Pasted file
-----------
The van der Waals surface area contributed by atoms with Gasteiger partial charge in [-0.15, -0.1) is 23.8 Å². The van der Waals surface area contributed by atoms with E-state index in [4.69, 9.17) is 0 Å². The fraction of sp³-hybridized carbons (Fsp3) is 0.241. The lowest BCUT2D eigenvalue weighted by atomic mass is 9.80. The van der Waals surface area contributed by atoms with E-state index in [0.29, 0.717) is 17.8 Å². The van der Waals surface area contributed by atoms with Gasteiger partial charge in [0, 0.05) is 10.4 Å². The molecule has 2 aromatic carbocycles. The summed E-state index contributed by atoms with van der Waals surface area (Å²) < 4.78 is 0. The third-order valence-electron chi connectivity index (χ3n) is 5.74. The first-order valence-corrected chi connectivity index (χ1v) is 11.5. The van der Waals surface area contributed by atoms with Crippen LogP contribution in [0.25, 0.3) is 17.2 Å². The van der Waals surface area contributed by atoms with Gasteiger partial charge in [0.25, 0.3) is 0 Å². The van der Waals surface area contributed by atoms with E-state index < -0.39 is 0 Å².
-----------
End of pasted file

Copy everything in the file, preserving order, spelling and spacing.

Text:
The van der Waals surface area contributed by atoms with Gasteiger partial charge in [-0.15, -0.1) is 23.8 Å². The van der Waals surface area contributed by atoms with E-state index in [4.69, 9.17) is 0 Å². The fraction of sp³-hybridized carbons (Fsp3) is 0.241. The lowest BCUT2D eigenvalue weighted by atomic mass is 9.80. The van der Waals surface area contributed by atoms with E-state index in [0.29, 0.717) is 17.8 Å². The van der Waals surface area contributed by atoms with Gasteiger partial charge in [0, 0.05) is 10.4 Å². The molecule has 2 aromatic carbocycles. The summed E-state index contributed by atoms with van der Waals surface area (Å²) < 4.78 is 0. The third-order valence-electron chi connectivity index (χ3n) is 5.74. The first-order valence-corrected chi connectivity index (χ1v) is 11.5. The van der Waals surface area contributed by atoms with Crippen LogP contribution in [0.25, 0.3) is 17.2 Å². The van der Waals surface area contributed by atoms with Gasteiger partial charge in [0.25, 0.3) is 0 Å². The van der Waals surface area contributed by atoms with E-state index < -0.39 is 0 Å².